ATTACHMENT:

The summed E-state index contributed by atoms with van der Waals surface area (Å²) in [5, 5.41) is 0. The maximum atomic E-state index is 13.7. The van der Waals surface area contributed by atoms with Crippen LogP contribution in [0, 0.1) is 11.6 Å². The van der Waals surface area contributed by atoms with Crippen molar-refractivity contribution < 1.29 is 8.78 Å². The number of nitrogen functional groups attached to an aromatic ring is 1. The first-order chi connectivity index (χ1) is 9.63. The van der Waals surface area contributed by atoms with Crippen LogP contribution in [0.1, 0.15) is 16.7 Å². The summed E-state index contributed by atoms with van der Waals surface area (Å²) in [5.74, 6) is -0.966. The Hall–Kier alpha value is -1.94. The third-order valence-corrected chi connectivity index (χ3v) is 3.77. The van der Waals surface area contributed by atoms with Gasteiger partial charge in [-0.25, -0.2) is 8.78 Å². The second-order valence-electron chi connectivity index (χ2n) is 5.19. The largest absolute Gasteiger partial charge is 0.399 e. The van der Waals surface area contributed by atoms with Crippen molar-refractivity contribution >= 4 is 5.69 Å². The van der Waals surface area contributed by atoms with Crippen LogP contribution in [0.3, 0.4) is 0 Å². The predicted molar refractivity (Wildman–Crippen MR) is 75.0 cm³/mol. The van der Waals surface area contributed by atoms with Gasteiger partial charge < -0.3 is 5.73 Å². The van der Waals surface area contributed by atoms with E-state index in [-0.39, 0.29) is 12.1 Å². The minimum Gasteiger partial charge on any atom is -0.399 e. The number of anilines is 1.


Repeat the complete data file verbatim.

The summed E-state index contributed by atoms with van der Waals surface area (Å²) in [5, 5.41) is 0. The maximum atomic E-state index is 13.7. The van der Waals surface area contributed by atoms with Crippen LogP contribution in [0, 0.1) is 11.6 Å². The van der Waals surface area contributed by atoms with Crippen molar-refractivity contribution < 1.29 is 8.78 Å². The number of nitrogen functional groups attached to an aromatic ring is 1. The first-order chi connectivity index (χ1) is 9.63. The van der Waals surface area contributed by atoms with Crippen LogP contribution in [0.1, 0.15) is 16.7 Å². The summed E-state index contributed by atoms with van der Waals surface area (Å²) in [5.74, 6) is -0.966. The Hall–Kier alpha value is -1.94. The third-order valence-corrected chi connectivity index (χ3v) is 3.77. The van der Waals surface area contributed by atoms with Gasteiger partial charge in [-0.25, -0.2) is 8.78 Å². The second-order valence-electron chi connectivity index (χ2n) is 5.19. The largest absolute Gasteiger partial charge is 0.399 e. The van der Waals surface area contributed by atoms with Crippen molar-refractivity contribution >= 4 is 5.69 Å². The van der Waals surface area contributed by atoms with Crippen LogP contribution in [0.3, 0.4) is 0 Å². The predicted molar refractivity (Wildman–Crippen MR) is 75.0 cm³/mol. The van der Waals surface area contributed by atoms with Gasteiger partial charge < -0.3 is 5.73 Å². The van der Waals surface area contributed by atoms with E-state index in [-0.39, 0.29) is 12.1 Å². The minimum Gasteiger partial charge on any atom is -0.399 e. The number of anilines is 1.